If you think that the election of Scott Morrison and Josh Frydenberg as a ‘new generation’ of Liberal Party leaders ends the cataclysm that enveloped the government last week, think again.
Just consider – last Friday in the face of an uprising from voters around the country, no fewer than 40 of the 85 Liberal MPs and Senators voted for the Dodo from Dixon. It only needed three of the others to change their vote and Dutton would have been off to Government House to be sworn in as Prime Minister.
Next time, we might not be so lucky.
But no, I hear you cry, this time the Liberals have learned their lesson.
That’s a mighty big call. It took some desperate tactics from the outgoing Malcolm Turnbull to turn the tide for his man Morrison. That demand for a legal opinion on Dutton’s eligibility to under Section 44 might have peeled one or two votes from the insurgency. And the refusal to call the meeting till he had 43 signatures probably did the same. At least it stopped the all-important momentum of the coup.
But it was about as tight as these things get. And that means Morrison comes to the office not only as Turnbull’s man, but in the knowledge that half his party doesn’t want him there.
On the positive side, since the MPs have returned to their electorates they will have heard just how appalled their voters were at the prospect of Dutton in The Lodge. But he was never much of a flag bearer for the rock-ribbed
conservatives. On the few times he opened his mouth, nothing of any moment emerged.
But there are much more presentable personalities waiting in the wings – former SAS officer Andrew Hastie, for example, or Trade Minister Steve Ciobo.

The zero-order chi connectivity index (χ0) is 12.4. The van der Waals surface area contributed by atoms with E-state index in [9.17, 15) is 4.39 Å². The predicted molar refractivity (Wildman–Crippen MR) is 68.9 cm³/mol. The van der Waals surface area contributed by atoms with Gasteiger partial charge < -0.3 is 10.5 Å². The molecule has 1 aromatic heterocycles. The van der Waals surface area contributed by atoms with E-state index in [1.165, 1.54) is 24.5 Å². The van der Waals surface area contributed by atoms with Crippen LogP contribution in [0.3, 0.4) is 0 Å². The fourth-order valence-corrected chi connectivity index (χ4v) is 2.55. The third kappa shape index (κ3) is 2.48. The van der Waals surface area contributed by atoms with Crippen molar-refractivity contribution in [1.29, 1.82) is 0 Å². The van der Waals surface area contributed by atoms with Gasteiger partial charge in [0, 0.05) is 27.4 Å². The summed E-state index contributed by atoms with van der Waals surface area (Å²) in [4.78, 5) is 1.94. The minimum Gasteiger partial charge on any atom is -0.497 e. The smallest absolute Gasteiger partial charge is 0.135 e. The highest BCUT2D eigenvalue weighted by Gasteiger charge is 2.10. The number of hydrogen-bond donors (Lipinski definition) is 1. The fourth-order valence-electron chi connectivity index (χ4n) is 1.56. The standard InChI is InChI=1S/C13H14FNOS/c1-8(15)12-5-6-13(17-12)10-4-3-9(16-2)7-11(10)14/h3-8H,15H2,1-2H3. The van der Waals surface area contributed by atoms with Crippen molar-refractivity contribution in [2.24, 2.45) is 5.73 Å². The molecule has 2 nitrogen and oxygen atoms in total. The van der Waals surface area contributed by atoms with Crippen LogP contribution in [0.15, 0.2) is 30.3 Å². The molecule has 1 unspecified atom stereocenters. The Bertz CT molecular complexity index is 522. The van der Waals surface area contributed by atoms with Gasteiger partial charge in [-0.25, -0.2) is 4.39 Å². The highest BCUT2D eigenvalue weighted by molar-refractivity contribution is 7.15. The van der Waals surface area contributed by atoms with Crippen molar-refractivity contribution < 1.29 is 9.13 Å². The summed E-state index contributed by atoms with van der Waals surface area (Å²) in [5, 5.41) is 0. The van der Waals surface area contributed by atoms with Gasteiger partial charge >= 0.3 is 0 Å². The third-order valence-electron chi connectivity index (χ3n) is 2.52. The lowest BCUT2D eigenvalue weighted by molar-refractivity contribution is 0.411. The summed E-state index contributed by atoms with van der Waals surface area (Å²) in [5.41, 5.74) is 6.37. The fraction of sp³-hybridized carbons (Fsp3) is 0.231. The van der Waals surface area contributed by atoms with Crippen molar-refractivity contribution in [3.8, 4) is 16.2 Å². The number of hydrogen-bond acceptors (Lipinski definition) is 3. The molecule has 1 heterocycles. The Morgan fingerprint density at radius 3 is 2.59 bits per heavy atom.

Morrison is said to be a ‘right-centrist’, the fuselage holding together both wings of the party. But the grand vizier of the conservatives, Tony Abbott has never forgiven him for backing Turnbull in the 2015 coup against Abbott PM. And nothing will stop him from taking his revenge.
Dutton has pledged ‘total loyalty’ to the new leadership team. But as the pledges of support for his own prime ministership came rolling in the former Queensland copper stood on the mountaintop where (if I may use a biblical analogy) he looked out across the kingdom and, ‘the devil said to him, ‘I will give you all the authority and splendour…if you worship me it will all be yours.’
That moment is burned into his brain. He will never be the same man again. If the occasion arises, nothing will stop him making another lunge for the leadership.
Morrison now stands on that same mountaintop, and like Turnbull before him, he will do what it takes to remain there. In this he is somewhat better placed than his predecessor since he is quite unencumbered by principles such as action on climate change and rising inequality.
But that will suit the rebels. They will push him so far out to the right that before he realises it, he will have lost the mighty centre so necessary to electoral success in Australia. The polls will toll the passing of his days, and when the time is right, the Right will make their move, and poor old potato-head Dutton will join the coup, hoping against hope that the cards will fall his way.